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Sub Work Ins&Outs

Discussion in 'Commercial Snow Removal' started by northernnewbie, Sep 27, 2007.

  1. northernnewbie

    northernnewbie Member
    Messages: 31

    What do I need to know about sub-contracting?

    Insurance? Should I expect to get any coverage from the contractor or should I only count on having my own to protect me?

    Rates (hourly or contract)?

    Hours? I need a flexible schedule cause I'll be starting new classes in January and I also have a 2nd shift job. Do you guys usually contract people on-call or do you only offer specific routes?

    Sorry if my questions are dumb, I am totally new to this. Last winter I plowed out a hand full of friends, volunteered at a non-profit where I know some people and plowed out one small business for lowball $. I don't want to be a lowballer, I promise :angel: This winter I really need money out of this $4K plow or I've got to get rid of it.
  2. lilweeds

    lilweeds PlowSite.com Addict
    Messages: 1,178


    The one thing I will say with ANY subs for ANY job, have them list you AND your customer as additional insured on their policy. It just make good cents! I also recomend that they have at least a mil policy for general liability and auto liability.
  3. NE Snowmelting

    NE Snowmelting Junior Member
    from 02333
    Messages: 7

    I agree, with the man! The good thing also is that you will know the sub is professional enough that he has coverage.
  4. MickiRig1

    MickiRig1 PlowSite Veteran
    Messages: 3,617

    Make sure your insurance is up to snuff, buy more to cover you,talk to your agent.
    Pull out the phone book and look up "snow plowing". Start calling them and ask if they hire subcontractors, the hourly rate, where they operate and how a call out works for the work. If you get hired find out what part do they pay. Just when your plowing and not travel time between jobs? Or the whole time your in their control. Make a log sheet to protect yourself, keep track of the time you spend, location plowed. If you notice damage that's been done plowing and you didn't do it, report it to your dispatcher right away, Report any damage you do also. Ask to get a list of locations the company plows. Go look at them, look for hazards and find out where the snow is to be piled. Also the "DO NOT DO'S "of the sites. Carry snow shovel, a garden shovel, <-- ( I am stuck / recovery stuff ) extra vehicle fluids, yank strap / chain and stuff for you,water, food,blanket, coffee etc.
    Get gas receipts and all repair / insurance receipts so you can write off on your taxes.
    Some companies pay every 2 weeks, monthly, 1/2 way through and end or ALL at the end of the season. Some will pay an hourly bonus if you make every event. Look at the employment forum here. Someone may be near you that is hiring subcontractors.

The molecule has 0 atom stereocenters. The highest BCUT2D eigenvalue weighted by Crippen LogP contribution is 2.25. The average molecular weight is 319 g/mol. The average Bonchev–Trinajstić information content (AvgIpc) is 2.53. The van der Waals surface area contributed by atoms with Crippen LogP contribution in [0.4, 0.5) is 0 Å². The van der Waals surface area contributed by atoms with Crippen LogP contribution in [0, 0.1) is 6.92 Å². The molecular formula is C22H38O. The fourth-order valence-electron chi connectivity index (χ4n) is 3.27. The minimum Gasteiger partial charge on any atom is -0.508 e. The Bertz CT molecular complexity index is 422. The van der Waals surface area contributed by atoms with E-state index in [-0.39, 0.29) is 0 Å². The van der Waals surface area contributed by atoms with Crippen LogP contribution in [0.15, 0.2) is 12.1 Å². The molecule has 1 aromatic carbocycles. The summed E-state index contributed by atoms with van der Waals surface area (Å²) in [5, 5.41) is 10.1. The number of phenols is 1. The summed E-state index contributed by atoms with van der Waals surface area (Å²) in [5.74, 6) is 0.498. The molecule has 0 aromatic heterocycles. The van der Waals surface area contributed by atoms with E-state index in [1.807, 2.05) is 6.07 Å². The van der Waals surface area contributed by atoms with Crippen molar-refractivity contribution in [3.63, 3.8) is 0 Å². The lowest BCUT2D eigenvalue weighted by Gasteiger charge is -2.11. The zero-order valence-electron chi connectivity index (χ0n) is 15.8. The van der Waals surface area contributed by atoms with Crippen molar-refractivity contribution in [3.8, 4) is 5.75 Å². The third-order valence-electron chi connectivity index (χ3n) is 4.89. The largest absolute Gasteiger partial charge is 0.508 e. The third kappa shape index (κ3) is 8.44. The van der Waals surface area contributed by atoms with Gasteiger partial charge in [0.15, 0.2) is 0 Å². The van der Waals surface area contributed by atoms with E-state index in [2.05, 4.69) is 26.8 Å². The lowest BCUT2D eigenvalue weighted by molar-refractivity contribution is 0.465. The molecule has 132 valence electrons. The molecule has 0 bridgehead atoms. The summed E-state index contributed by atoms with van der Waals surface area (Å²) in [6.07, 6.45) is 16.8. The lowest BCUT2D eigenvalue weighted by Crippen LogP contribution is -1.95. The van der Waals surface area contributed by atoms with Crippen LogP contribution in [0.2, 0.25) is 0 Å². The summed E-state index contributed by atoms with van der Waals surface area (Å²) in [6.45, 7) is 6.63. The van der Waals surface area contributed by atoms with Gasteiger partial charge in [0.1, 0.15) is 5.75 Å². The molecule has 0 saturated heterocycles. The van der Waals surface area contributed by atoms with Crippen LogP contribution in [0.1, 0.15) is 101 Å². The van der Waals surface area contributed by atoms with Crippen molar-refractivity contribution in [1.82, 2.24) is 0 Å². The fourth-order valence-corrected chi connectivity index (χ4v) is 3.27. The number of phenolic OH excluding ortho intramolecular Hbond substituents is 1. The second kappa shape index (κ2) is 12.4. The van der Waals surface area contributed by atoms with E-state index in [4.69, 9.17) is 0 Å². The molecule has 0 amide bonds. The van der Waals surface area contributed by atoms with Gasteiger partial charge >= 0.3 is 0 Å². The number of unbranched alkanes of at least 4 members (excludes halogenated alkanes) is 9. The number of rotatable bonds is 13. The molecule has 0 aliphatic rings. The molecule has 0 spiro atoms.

Try to keep your education first in your mind, the more you learn the more you can earn.
    Last edited: Sep 27, 2007
  5. SnoFarmer

    SnoFarmer PlowSite Fanatic
    from N,E. MN
    Messages: 7,921

    First you need to a contractor.
    Get your business registered with your state IE: LLC ,CO,INC

    A sub-contractor is a contractor that is hired by the contractor who holds the contract.

    I as a contractor I hire another business(a contractor) to plow a lot.
    This business is known as a SUBCONTRACTOR

    Employee = his insurance
    sub or contractor your own insurance.

    Last edited: Sep 27, 2007
  6. SnoFarmer

    SnoFarmer PlowSite Fanatic
    from N,E. MN
    Messages: 7,921

  7. MickiRig1

    MickiRig1 PlowSite Veteran
    Messages: 3,617

    The question as I took it is, the ins and outs of being a subcontractor.
    I take it he wants to subcontract since he's in school.
    Read the first post please before you attack twice!.
  8. SnoFarmer

    SnoFarmer PlowSite Fanatic
    from N,E. MN
    Messages: 7,921

    make it three swings.:rolleyes:

    regardless what you describe is an employee not a contractor or a sub-contractor.

    Who is an Independent Contractor?
    A general rule is that you, the payer, have the right to control or direct only the result of the work done by an independent contractor, and not the means and methods of accomplishing the result.

    Who is a Common-Law Employee (Employee)?
    Under common-law rules, anyone who performs services for you is your employee if you can control what will be done and how it will be done. This is so even when you give the employee freedom of action. What matters is that you have the right to control the details of how the services are performed

    He would be an employee... not a sub or a contractor.
  9. northernnewbie

    northernnewbie Member
    Messages: 31

    This is good to know! Right here we have an issue that I overlooked in my original post.

    BTW I am set up as an LLC.